Classical Music in NYC 

Source: The New York Times.

BANG ON A CAN at the Museum of Modern Art (May 23-24, 7 p.m.). As part of MoMA’s continuing Robert Rauschenberg’s exhibition, Bang on a Can will explore avant-garde composers related to that artist and more. Tuesday’s concert includes music by Christian Wolff, Christian Marclay, Bryce Dessner, Anna Clyne and Morton Feldman; Wednesday’s, directed by Todd Reynolds, dwells on Rauschenberg’s work with John Cage and David Tudor, and includes a performance of Cage’s beguiling “Atlas Eclipticalis.”

LOOK & LISTEN FESTIVAL at BRIC House (May 19, 8 p.m.). Pairing new music with new art, this free festival has three concerts this year, and perhaps the most interesting is the second, on Friday. Hosted by Lara Pellegrinelli, it includes So Percussion playing Paul Lansky’s “Springs,” Yarn/Wire in Zibuokle Martinaityte’s “Unique forms of continuity in space,” and both sets of percussionists in parts of Michael Gordon’s “Timber.” There’s also work by Jen Shyu and Nina C. Young, with Ensemble Échappé. (The last concert is on Sunday afternoon at the Studio Museum in Harlem).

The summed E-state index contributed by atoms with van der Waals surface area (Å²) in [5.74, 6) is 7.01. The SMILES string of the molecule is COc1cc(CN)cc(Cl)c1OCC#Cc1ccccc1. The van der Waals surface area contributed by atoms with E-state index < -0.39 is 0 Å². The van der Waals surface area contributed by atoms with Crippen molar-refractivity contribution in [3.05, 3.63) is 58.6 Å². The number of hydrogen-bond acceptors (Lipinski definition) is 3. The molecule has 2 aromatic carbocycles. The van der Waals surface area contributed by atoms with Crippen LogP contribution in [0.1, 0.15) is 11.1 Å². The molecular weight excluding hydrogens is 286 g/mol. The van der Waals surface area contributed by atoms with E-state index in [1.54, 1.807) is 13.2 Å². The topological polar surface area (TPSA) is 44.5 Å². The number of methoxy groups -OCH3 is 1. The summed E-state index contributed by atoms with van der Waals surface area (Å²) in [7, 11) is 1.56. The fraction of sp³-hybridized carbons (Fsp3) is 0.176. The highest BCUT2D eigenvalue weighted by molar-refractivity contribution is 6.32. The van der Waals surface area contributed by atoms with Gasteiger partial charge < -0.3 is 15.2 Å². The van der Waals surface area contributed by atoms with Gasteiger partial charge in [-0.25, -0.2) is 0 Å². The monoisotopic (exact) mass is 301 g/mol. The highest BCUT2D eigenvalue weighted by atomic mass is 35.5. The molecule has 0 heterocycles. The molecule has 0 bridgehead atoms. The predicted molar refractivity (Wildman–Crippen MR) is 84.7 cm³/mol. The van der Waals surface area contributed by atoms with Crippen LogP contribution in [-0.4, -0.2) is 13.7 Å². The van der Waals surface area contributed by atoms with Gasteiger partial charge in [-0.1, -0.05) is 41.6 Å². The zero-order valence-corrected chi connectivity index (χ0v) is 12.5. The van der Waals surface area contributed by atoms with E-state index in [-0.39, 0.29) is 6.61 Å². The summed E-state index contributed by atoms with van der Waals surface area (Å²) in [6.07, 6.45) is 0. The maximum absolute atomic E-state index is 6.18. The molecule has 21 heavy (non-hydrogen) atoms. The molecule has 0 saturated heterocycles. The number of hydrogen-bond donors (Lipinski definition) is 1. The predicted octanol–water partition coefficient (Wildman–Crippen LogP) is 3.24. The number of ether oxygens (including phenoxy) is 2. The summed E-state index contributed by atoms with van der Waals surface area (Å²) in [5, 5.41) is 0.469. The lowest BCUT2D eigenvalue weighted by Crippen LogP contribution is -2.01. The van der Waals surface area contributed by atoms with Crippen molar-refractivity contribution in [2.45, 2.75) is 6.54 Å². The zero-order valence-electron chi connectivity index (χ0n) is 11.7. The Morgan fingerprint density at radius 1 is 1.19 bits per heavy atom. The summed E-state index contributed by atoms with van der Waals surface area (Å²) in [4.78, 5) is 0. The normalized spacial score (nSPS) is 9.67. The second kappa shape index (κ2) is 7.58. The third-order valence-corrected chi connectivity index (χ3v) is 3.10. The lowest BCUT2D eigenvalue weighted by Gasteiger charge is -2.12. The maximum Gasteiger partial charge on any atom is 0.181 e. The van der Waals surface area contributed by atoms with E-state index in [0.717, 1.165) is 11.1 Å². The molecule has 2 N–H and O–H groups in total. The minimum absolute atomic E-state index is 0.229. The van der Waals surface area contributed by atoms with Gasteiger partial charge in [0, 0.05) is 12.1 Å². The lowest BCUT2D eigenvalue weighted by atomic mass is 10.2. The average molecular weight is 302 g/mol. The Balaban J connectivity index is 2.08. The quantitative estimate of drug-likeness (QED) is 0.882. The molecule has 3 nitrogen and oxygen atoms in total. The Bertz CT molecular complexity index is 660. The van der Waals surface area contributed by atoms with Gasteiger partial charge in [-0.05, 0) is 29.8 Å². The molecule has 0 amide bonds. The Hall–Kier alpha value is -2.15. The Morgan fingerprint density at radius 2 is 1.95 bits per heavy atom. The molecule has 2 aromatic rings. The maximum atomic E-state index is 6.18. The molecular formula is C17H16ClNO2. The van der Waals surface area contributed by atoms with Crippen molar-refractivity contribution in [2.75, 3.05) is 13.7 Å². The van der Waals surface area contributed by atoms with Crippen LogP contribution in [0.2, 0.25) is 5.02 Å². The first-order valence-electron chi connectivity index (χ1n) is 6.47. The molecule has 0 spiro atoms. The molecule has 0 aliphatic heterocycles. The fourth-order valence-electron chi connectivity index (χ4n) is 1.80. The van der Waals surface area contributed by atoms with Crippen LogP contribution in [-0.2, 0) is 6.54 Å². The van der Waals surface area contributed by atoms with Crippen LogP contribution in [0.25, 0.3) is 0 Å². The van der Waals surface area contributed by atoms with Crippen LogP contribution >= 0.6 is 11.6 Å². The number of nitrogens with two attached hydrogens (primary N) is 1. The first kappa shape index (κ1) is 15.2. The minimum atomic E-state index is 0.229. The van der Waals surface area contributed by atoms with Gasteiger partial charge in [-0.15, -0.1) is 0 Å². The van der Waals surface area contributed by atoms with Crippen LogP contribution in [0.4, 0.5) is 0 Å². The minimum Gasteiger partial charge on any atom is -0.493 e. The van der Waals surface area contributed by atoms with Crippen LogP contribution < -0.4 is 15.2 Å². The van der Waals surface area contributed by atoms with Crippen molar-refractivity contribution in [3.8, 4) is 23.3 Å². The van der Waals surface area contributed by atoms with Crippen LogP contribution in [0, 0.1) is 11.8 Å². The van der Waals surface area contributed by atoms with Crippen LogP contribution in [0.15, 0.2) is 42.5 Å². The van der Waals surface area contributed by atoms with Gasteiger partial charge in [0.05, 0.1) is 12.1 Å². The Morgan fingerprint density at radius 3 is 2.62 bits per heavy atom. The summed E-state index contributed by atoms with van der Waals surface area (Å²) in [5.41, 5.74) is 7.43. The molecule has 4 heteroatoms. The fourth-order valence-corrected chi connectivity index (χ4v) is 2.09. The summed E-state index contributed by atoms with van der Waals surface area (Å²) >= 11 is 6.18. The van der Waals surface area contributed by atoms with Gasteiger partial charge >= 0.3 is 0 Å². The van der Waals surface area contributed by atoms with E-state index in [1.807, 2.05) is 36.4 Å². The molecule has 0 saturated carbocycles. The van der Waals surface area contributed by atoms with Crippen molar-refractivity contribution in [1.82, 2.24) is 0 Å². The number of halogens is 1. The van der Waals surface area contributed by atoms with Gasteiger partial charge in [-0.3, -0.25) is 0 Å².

NOVUS NY at Trinity Wall Street (May 19-20, 8 p.m.). Philip Glass’s Symphony No. 5 is music of Mahlerian scale, a 100-minute work requiring five solo singers, a choir and a children’s chorus. Mr. Glass doesn’t stint on philosophical ambition in the piece, either, its 12 movements aiming high with titles like “Joy and Love,” “Judgment and Apocalypse,” and “Evil and Ignorance.” Julian Wachner conducts Trinity’s new-music ensemble, with arrayed voices. If you’re feeling brave, the performances are free.